"I can assure you that we at Sevilla will pour all of our energy and all of our force into making sure that Tottenham pay the consequences of this situation, a situation that they have illegitimately provoked," said Del Nido. "We will do everything in our power and use all the means at our disposal to make sure of that. Here in Spain, we're not used to treachery existing between clubs. Nowhere in European football has something like this happened before with the season under way. I will leave it for Spurs and their fans to take a look at themselves and define their behaviour."
Of Alves and Kanouté, Del Nido added: "I doubt very much that Tottenham have the money to buy them. Tottenham will get the response from Sevilla that they deserve. And that response will be to channel all our energy into getting what we deserve after they have behaved the way they have behaved."
The pay slip of a Liverpool player has been doing the e mail rounds, and he gets a lot. Who would have thought it? Does he deserve it? Probably not, but at least he's paying tax in this country rather than bogging off to Switzerland. At least I think he's paying tax, I didn't pay much attention to it, not being overly bothered. I only mention it to contrast it with a couple of genuine sporting heroes, who also earn bucketloads but who undoubtedly earn every penny.
Yes. I am going to go on about boxing again. No other sports compares for genuine sportsmanship, for dignity, humility, respect and reverence, and our brave Brits are the cream of the crop. I have said before that there is no sportsman on the earth like Ricky Hatton. He is soon to take on Floyd Mayweather, a bone fide genius of the fistic arts, but not in Hattons class when it comes to the common decencies. I fear for Hatton, I can't see him doing it at the weight, but his technical ability, his fearsome punching, and the sheer indominitability of his spirit might see him through it. In which case, he will be the sportsman of this and every other year, before or since.
We are lucky; as well as good boxers we have good boxing writers, the best of whom is Kevin Mitchell, who has written a beautiful piece on Hatton. If you didn't like him before, you will after reading this.
Before that though, Joe Calzaghe fights in Cardiff on Saturday night, in a fight he could well lose; the pair of them have fought something like 80 fights between them, both of them remaining undefeated. Someones heart is going to be broken in the early hours of a Cardiff Sunday. Calzaghe is probably the best fighter we have had for years, even better than Hatton, and while he is no shrinking violet, he is possessed of some humility and he always gives due respect to his opponents. It's going to be great night of boxing on Saturday and Calzaghes stablemate Maccarone is also fighting: believe me, Maccarone is one hell of a fighter, and, funnily enough, a likeable and humble guy.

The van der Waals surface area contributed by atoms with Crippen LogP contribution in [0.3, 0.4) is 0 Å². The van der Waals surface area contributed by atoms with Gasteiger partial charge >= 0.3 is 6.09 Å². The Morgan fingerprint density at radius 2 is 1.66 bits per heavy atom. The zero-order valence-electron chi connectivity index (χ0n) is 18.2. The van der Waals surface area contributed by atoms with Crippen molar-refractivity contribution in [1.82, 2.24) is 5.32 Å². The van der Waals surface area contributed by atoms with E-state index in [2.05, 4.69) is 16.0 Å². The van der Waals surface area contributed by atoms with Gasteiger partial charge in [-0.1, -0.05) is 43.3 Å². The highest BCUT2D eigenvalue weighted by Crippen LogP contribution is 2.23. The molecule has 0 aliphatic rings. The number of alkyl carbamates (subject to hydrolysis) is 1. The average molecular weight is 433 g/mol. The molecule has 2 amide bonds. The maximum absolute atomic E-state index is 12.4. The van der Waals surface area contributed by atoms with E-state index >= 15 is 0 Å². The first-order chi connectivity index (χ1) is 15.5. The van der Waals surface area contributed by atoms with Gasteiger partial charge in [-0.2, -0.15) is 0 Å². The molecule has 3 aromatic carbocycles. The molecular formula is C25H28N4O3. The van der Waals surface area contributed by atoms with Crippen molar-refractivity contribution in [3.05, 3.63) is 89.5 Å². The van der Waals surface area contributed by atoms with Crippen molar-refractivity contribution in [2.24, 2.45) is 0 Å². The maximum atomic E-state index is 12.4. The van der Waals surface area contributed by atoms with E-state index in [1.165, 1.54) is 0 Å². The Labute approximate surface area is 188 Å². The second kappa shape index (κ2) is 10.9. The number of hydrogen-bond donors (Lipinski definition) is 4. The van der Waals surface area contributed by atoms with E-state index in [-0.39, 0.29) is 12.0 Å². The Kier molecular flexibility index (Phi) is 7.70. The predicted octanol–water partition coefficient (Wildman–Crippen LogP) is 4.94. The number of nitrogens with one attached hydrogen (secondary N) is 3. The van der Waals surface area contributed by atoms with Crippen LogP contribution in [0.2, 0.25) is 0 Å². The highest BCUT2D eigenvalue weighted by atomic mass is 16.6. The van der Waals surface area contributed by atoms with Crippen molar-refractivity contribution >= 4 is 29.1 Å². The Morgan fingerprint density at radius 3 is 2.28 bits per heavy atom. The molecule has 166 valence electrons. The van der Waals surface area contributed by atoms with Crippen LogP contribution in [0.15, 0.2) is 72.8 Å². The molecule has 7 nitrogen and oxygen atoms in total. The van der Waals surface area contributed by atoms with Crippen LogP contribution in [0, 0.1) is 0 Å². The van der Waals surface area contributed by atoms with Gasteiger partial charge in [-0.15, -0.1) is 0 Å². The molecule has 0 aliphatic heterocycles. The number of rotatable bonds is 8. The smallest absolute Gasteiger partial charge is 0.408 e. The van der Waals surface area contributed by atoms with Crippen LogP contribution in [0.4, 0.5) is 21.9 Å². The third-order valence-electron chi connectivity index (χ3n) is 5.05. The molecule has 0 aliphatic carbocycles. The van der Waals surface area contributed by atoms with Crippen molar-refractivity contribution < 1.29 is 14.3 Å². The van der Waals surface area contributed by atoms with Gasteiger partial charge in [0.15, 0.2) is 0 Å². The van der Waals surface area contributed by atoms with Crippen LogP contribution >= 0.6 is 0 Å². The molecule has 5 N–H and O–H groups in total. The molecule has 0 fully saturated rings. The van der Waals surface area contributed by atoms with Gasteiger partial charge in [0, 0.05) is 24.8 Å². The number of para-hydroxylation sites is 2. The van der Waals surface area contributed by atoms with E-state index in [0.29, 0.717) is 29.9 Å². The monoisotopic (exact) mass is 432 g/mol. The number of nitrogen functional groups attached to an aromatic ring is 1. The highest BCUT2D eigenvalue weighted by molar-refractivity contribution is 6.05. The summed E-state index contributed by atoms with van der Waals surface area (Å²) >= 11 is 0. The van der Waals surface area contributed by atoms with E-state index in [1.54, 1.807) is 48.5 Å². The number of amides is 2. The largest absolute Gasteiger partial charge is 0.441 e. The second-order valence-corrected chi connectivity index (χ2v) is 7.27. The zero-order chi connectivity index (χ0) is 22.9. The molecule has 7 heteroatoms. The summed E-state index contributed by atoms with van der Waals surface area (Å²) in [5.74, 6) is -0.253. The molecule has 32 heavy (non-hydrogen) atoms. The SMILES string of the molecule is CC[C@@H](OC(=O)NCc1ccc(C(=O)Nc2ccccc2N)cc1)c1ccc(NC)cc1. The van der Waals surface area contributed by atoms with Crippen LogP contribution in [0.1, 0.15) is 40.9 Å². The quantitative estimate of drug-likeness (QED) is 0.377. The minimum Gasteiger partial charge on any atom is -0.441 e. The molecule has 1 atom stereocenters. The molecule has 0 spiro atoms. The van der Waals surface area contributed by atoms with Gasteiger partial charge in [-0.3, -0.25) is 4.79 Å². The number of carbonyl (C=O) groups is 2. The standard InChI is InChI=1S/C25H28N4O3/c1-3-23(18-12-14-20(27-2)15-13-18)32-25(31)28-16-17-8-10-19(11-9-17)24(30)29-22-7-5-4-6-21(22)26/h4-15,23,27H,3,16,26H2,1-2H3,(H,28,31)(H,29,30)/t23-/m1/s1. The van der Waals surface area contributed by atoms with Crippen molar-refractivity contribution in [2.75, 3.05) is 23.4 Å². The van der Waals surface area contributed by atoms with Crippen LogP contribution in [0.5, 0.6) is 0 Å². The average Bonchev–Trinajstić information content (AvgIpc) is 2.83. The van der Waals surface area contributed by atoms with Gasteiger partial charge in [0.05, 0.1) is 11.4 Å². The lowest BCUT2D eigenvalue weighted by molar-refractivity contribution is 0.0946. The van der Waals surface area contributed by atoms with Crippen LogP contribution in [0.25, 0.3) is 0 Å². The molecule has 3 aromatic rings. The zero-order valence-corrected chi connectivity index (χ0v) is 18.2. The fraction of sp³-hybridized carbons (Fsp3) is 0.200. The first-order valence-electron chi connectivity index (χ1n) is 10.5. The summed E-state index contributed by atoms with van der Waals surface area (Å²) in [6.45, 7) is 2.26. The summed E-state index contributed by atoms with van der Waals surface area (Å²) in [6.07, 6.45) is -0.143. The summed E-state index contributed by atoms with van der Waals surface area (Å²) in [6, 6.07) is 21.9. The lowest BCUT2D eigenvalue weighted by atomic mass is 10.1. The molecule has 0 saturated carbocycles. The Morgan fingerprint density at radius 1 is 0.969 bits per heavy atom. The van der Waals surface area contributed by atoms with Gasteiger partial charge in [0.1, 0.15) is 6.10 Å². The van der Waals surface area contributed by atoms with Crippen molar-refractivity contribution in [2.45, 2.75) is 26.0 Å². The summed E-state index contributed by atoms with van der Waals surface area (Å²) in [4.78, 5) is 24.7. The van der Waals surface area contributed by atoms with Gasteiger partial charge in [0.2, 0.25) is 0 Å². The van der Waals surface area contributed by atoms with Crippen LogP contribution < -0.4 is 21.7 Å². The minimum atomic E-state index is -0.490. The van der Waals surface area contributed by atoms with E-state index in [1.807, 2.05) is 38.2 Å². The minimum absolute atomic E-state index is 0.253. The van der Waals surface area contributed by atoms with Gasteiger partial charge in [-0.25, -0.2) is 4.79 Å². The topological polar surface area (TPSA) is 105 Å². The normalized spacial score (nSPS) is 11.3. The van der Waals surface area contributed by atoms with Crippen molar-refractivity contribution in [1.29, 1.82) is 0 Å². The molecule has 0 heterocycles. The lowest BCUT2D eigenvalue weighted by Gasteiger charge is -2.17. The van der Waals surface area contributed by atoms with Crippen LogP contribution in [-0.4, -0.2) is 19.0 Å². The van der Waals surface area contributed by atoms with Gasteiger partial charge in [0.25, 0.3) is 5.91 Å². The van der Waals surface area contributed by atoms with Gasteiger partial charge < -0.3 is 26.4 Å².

Frank Keating has reminisced about great Welsh boxers. I met one of them, who rarely gets mentiond, but Keating gives him a namecheck. He was a former heavyweight champ of Great Britain who became punch drunk and ended his fighting days fighting in unlicenced bouts in the US. I met him through my work, when he was more or less gone, not really knowing if he was having a shit, shave or haircut. The size of his mitts were something to behold, but, even as I gave him news he did not want to hear, he treated me with respect and comported himself with great humour and dignity. Boxing had forsaken him, he was in a state. The fighters are heroic, the sport itself is not.
I have read god knows how many interviews with fighters over the years and over the last few weeks and they all say the same...............you cannot hide in the ring (Hatton has always given great quotes on this theme, but I can't remember any!) You can't pretend and you can't get away with talking about it, what I like about boxers is that they always know when they have been beaten fair and square and always give credit to the other bloke, unlike failed rugby players and cricket coaches, who can't rush into print soon enough to explain how their failings had nothing to do with them, it was always someone elses fault.
Monday, October 29, 2007
So The Sopranos has gone, never to return, and we are left hanging, as well as bereft. I thought it was a brilliant ending, once I had worked out that it had actually ended and my telly hadn't gone on the blink. David Chase has said that for those who have followed the series closely, the ending is obvious, but it isn't to me. On the one hand, I think the family just carried on; just a normal family, doing normal things; on the other hand, the series was full of references to mob films and I am telling you that the guy who went into the bogs came back out and whacked Tony.
There is a blog out there called Secular Backlash, and I recommend it without reservation.
A funny thing has happened. After the daily bleating in the media, Steve Bruce has finally met Carson Yeung and the bugger has gone all shy, we have heard nothing. Hopefully we won't be hearing any more.
A good game and a good win for us on Saturday and we should cherish Daniel de Ridder while we can, he looks to be a bit special. Despite scoring 3, I remain unconvinced by our goal scoring potential, although we do look much better in our approach play. Maybe it's a work in progress and the players haven't quite got it yet. The theory seem to be that the tireless,energetic and ever willing Cameron Jerome will cause a bit of havoc, leaving big holes for the midfielders to exploit........ and it works, up to a point, but we don't actually create that many chances, which means we need a striker who will score more often than he misses. Cameron Jerome is not that stiker.